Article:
When people hear the word “agriculture,” most usually think of jobs directly connected to farming. But the field of agriculture today offers more than 200 different, innovative career options.
“Skyrocketing consumer demand for local and regional food is an economic opportunity for America’s farmers and ranchers,” says United States Department of Agriculture Secretary Tom Vilsack.
State Fair Community College offers four Associate of Applied Science (AAS) degrees in Agriculture and two Professional Certificates to satisfy the interests of students and meet the needs of industry.
Brad Driskill, program coordinator and instructor, said many students want classes in agronomy (the science of soil management and crop production) so they can put their skills and knowledge to use on the family farm. Others are interested in careers in agribusiness, animal science, horticulture, or teaching ag education.
“We offer great programs with excellent instructors who bring an enormous wealth of knowledge to the classroom,” he says. “Students are eager to learn and participate. Our graduates will have a huge range of job opportunities that offer specialization, independence and good wages.”
AAS in Agriculture with Emphasis in Agronomy (new for fall 2014)
As the world population approaches 9 billion, agronomists will be responsible for increasing food production on fewer acres while ensuring resources will be available for future generations. Employment opportunities include crop and seed production, fertilizer sales and application, pest and weed control, seed sales, crop scouting, seed analysts, and soil science. It includes an occupational internship.
Adjunct instructor Kevin Gnuschke teaches several agronomy courses; he has 30 years of experience teaching high school agriculture.
AAS in Agriculture with Emphasis in Animal Science
(new for fall 2014)
SFCC’s new Animal Science program is designed for students pursuing a career in livestock production. It focuses on all species of livestock and teaches the whole range of livestock production, including basic animal science, livestock management, nutrition, biology, breeding, reproduction, and business.
“Graduates with this degree have lots of career choices,” says instructor Kerri Bates. “You can work with veterinarians, with livestock on the family farm, in livestock sales, feed sales, marketing, and many other options.”
AAS in Agriculture with Emphasis in Horticulture
Plants are important to our everyday life, from the fruits and vegetables we eat and the trees and flowers that brighten our parks, gardens and homes to the turf on our lawns and sports fields.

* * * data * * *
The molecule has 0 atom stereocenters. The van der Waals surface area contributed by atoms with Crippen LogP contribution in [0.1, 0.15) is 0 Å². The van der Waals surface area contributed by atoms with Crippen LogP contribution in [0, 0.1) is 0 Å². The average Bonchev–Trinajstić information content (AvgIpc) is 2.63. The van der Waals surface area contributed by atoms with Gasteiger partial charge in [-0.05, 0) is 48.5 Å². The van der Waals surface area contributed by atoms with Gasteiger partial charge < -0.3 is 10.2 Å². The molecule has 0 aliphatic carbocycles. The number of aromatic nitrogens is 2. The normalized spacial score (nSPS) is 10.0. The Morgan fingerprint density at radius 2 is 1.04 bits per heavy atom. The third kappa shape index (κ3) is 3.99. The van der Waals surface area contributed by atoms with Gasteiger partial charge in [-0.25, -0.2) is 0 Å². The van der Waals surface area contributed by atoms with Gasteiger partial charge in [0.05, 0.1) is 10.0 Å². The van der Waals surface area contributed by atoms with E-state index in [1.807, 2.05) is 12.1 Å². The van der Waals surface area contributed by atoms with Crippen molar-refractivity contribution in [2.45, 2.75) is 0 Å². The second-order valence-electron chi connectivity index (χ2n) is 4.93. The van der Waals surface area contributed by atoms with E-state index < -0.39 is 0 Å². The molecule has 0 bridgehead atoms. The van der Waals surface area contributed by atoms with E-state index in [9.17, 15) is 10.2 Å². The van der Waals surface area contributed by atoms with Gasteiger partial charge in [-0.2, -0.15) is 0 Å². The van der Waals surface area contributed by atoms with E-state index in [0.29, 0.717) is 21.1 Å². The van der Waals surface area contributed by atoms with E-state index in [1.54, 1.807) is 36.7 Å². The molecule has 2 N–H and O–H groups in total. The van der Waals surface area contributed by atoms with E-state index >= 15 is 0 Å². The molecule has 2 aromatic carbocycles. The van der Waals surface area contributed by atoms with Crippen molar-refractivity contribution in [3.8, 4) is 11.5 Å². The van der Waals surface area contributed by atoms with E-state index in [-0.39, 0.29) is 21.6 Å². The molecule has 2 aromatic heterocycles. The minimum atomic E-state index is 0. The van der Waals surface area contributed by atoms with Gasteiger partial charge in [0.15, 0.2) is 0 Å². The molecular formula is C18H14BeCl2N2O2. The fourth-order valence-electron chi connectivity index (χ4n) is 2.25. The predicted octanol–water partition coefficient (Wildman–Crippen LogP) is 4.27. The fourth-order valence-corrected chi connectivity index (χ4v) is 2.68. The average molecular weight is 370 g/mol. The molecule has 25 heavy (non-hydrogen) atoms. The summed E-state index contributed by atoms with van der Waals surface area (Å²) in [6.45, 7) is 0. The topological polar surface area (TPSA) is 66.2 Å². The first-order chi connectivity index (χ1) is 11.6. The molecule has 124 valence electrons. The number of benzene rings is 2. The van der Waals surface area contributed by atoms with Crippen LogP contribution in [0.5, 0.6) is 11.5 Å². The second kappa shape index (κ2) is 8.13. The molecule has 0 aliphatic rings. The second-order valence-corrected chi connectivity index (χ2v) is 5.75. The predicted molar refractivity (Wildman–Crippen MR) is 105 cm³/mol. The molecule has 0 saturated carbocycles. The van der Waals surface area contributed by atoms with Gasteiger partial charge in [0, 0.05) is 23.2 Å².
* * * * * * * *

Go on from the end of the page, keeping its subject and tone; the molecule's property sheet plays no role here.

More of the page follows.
The diversity of the horticulture industry creates many career choices, like landscape design, installation and maintenance; commercial greenhouse production or sales; garden center and nursery management or sales; fruit and vegetable production or sales; turf grass production, installation and maintenance; and pest management.
Adjunct instructor Kim Rimel teaches horticulture classes and manages SFCC’s fully equipped greenhouse, which provides great hands-on training. Students learn landscape and grounds-keeping skills, plus everything from cultivation to management decisions about the type and quantity of plants to grow; hiring; keeping records; and marketing.
“Kim owns her own business,” says Driskill. “Students who get to work with her learn from someone who works in the industry and knows the industry. She does an excellent job.”
AAS in Agriculture
This program provides a great foundation for a range of ag-related careers, whether students want to work on the family farm or pursue a job in agribusiness. By combining instruction with an internship, students learn the rudiments of agriculture plus marketing, accounting, economics, and public relations skills.
SFCC also offers a Professional Certificate in Agronomy, which focuses on the skills required for certification by The American Society of Agronomy and The Missouri Certified Crop Adviser Board, and a Professional Certificate in Agricultural Business, designed to provide business skills specific to agriculture.
Associate of Arts (AA)
“This is also a fantastic time for students interested in teaching agriculture,” says Driskill. “A lot of high school ag teachers are reaching retirement age, a trend that’s expected to continue for several years. You can earn your AA degree with a concentration in Agriculture at SFCC, and then get your bachelor’s degree in ag education at Missouri State University, Northwest Missouri State University or the University of Missouri-Columbia.”
SFCC has an active Ag Club, and members also participate in the national Post-Secondary Agriculture Students Organization (PAS). Students attend conferences and compete at state and national levels.
For more information about SFCC’s agriculture programs, contact
Driskill at (660) 596-7238 or [email protected] or Bates at (660) 596-7239 or [email protected]
The Ewing Scholarship Trust funds traditional scholarships up to $750 per semester, as well as fellowships that provide opportunities for practical experience and pay up to $5,240 annually for up to six recipients. Recipients must be enrolled in one of SFCC’s agriculture programs and live in Benton, Camden, Carroll, Cooper, Henry, Johnson, Miller, Morgan, Pettis, or Saline counties.